Well, I've got good news and I've got bad news.
The good news:
The IJG tune "PDX LIX LAX" made it to the second round of judging at the fan-driven site Garageband.com. That's farther than any of our tunes have gotten on GB previously -- and with any luck, "PDX" is not finished yet. Cool!
The bad news:
Today we got the following review from a Garageband user (who shall remain nameless).
This is a bad joke -- right?
This is great for circus clowns or grade 'B' comedians. Can you play all of these notes again in the same sequence? Pretty good musicians but very poor composing on this piece. The discordant sections do not belong. The rest might due [sic] for a Disney soundtrack.
This fella also had the good sense to give "PDX" a "Stupidest Song I've Ever Heard" award.
I'm not going for a petulant frenzy here, I swear. Mostly I think the review is funny.
Okay, maybe it did piss me off just a wee little bit at first (I'm only human). But, honestly... mostly I think it's funny. What other response can I have?
One of the many interesting conversations I had with Evan Francis on the way down to LA from Oakland last March (pre-tour) was on the subject of the surprise we both feel when we come across people who are shocked by musical "noise" or "atonality" or "dissonance" (not that those are all strictly identical). It's easy for fools like us, who dabble in such things all the time, to forget that our choice to do so can actually still be "radical" or "offensive" to some people.
And maybe that's not as big a deal as it initially seems. I mean, it's all well and good for me to roll my eyes every time I hear the sort of smooth-jazz-and-funk-derived stuff that is kicking our ass on Garageband right now. But honestly, where would I (or folks like me) be without that consonant norm to buck up against? Of course, that works both ways. How else can insistently sweet stuff make "sense" (even to its most avid fans) except in the context of a sound-world that is constantly threatening to descend into harmonic strangeness?
So maybe I owe this reviewer a big thank you, because he got me thinking about one of my dear old favorite issues: perception.
For me, art is an expectations game. There's plenty of music I enjoy (and / or love) because it more or less fulfills a certain expectation -- it's like satisfying a craving for hummus. I've eaten hummus before, I know what it tastes like, and sometimes I just want to replicate that taste experience. There are subtle variations in the formula -- different brands, different flavors. But once you know what hummus tastes like, the pleasure of eating it doesn't come from surprise, per se.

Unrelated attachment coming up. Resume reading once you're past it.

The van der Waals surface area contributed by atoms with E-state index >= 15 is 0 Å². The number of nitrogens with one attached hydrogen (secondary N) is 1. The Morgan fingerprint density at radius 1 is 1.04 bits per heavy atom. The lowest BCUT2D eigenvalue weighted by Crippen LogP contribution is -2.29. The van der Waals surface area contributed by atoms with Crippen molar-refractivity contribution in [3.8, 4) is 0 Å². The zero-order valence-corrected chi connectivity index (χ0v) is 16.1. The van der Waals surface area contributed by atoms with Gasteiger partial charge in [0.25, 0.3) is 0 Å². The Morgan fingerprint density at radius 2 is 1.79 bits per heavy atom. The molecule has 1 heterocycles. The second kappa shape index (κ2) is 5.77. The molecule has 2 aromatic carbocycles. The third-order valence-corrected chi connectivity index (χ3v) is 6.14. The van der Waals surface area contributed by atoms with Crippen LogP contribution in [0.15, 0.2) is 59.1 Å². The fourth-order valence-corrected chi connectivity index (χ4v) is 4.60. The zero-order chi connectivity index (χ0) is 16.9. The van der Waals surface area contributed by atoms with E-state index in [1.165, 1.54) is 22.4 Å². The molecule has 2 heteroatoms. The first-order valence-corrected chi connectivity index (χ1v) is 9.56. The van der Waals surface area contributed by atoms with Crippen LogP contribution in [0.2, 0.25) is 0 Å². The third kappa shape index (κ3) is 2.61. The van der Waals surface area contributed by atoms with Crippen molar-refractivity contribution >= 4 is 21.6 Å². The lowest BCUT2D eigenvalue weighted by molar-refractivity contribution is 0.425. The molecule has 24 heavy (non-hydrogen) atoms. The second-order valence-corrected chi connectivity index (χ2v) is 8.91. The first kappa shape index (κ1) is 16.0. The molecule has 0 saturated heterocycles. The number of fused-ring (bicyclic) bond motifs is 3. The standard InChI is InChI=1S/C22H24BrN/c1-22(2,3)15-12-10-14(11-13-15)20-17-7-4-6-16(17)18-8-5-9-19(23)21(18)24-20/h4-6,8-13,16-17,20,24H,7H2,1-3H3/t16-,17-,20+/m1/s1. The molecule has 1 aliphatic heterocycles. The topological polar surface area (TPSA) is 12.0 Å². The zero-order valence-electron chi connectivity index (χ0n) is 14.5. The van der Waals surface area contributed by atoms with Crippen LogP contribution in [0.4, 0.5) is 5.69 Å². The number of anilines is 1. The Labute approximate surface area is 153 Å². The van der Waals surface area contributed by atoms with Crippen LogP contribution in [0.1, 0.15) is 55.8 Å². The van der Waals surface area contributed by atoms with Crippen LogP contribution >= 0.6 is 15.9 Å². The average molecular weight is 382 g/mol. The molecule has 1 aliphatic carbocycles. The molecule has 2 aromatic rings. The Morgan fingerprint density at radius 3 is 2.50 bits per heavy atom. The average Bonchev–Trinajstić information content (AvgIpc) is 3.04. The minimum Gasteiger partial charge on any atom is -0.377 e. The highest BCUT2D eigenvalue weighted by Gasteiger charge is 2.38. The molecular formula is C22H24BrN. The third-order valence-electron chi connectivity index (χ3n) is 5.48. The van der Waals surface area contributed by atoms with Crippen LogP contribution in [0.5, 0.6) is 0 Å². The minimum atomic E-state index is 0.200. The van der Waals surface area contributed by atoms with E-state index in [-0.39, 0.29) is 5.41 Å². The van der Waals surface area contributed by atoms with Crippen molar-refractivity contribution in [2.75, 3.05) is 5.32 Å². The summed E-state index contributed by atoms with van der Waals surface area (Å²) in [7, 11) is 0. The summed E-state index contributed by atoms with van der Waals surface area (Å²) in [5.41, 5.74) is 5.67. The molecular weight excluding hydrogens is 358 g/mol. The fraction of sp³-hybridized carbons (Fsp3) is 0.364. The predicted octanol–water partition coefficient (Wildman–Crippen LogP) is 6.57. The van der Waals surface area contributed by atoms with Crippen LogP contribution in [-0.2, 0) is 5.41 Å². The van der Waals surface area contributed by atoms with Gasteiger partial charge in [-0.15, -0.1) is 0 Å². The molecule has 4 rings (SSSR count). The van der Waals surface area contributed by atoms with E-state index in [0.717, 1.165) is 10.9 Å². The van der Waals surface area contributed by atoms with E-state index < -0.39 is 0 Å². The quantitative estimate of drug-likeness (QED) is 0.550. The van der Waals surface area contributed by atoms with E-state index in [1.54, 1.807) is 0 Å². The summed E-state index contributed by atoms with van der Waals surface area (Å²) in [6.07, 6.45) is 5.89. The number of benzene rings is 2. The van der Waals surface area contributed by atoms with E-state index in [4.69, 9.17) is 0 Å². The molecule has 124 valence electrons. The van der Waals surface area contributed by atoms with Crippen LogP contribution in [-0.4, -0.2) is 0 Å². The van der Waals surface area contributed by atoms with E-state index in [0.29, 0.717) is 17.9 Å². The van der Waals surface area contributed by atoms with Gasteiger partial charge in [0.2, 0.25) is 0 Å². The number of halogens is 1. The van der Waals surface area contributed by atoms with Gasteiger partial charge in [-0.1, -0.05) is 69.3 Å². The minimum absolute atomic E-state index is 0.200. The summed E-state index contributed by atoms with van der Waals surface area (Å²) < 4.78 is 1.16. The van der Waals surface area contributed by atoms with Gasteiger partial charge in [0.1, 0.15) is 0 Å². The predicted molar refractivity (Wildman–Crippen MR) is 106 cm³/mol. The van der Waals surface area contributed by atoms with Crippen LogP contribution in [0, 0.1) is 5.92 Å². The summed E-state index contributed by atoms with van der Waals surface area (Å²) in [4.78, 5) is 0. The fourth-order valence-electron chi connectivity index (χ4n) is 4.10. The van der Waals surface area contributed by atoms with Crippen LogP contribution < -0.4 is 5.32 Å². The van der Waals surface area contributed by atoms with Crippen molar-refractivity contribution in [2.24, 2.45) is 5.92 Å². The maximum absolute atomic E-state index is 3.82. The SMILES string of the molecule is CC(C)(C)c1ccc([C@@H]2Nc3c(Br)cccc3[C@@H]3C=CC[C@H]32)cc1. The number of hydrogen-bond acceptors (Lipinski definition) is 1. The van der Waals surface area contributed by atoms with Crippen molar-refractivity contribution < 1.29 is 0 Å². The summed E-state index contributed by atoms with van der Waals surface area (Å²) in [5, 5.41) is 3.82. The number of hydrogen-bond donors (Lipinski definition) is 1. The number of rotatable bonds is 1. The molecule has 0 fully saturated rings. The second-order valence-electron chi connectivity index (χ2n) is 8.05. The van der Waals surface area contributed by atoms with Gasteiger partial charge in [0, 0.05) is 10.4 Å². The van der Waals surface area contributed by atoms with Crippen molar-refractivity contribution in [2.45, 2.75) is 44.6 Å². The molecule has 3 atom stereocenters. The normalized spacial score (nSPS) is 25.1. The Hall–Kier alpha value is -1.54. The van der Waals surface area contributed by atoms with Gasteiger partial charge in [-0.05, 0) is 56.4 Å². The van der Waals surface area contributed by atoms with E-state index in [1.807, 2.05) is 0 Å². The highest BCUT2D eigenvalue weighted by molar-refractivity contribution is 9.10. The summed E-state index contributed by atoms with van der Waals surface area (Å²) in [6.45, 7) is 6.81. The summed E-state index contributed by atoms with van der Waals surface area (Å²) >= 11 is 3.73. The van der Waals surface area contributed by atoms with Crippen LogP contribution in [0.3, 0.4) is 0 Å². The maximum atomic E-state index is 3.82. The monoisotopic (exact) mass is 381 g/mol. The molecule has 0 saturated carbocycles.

Two other things. First: I only want so much hummus. And second: I can remember how much I enjoyed the first hummus I ever tasted.
In other words (dropping the food metaphor now), what really drives my listening, what keeps me constantly hunting down new bands and artists and composers, is not necessarily a desire to find more variations of the stuff I already know I like (that's more of a nice fringe benefit), but to re-experience the kind of astonishment I felt the first time I heard, say, "Struttin' With Some Barbecue." Astonishment, for me, is a weird combination of surprise, disorientation, and potential-for-growth, and it accompanies the discovery of something I don't immediately recognize, and something I don't immediately understand (I try not to confuse not understanding something with not liking it). It's easy to forget that astonishment is psychically important (the human nervous system ceases to perceive phenomena that do not change), and that love and astonishment are not the same thing.
Maybe true astonishment happens less and less as you get older, and maybe the quest for it is an idealistic pipe-dream. But for me, it's still the aesthetic bottom line. It's the thing to shoot for as an artist.
And, for what it's worth, your chances of being astonishing are probably inversely related to how reliably you can play "all of these notes again in the same sequence."
(Whoops! I said I wasn't going to be petulant, didn't I? Sorry.)
Reviews usually say more about the reviewer than they do about the subject being reviewed. In another of his reviews, your clueless critic says, "If I knew the names of some top jazz artists other than Kenny G. or Huge Groove then I would say that is who they sound like."
This guy wouldn't know real jazz if it jumped him in a back alley and gave him a rusty trombone.
If sequence is to imply also the same rhythm, John Cage clearly demonstrated the impossibility of "all of these notes again in the same sequence" decades ago by recording an expert performance and then trying to record the same expert performance on a second track; the two do not line up, they never will. If you duplicate one performance and copy it over, it matches perfectly and will jet-phase if you shift it slightly forward or back. Thus all human performances involve indeterminancy and improvisation; if you want repeatability, you have to listen to robots.
I don't know what era of Disney soundtrack he's referring to but I don't think it would be presumptuous to take that bit as a compliment.
I can only assume the Disney comment referred to this forthcoming work of art:
it's, um, astonishing?
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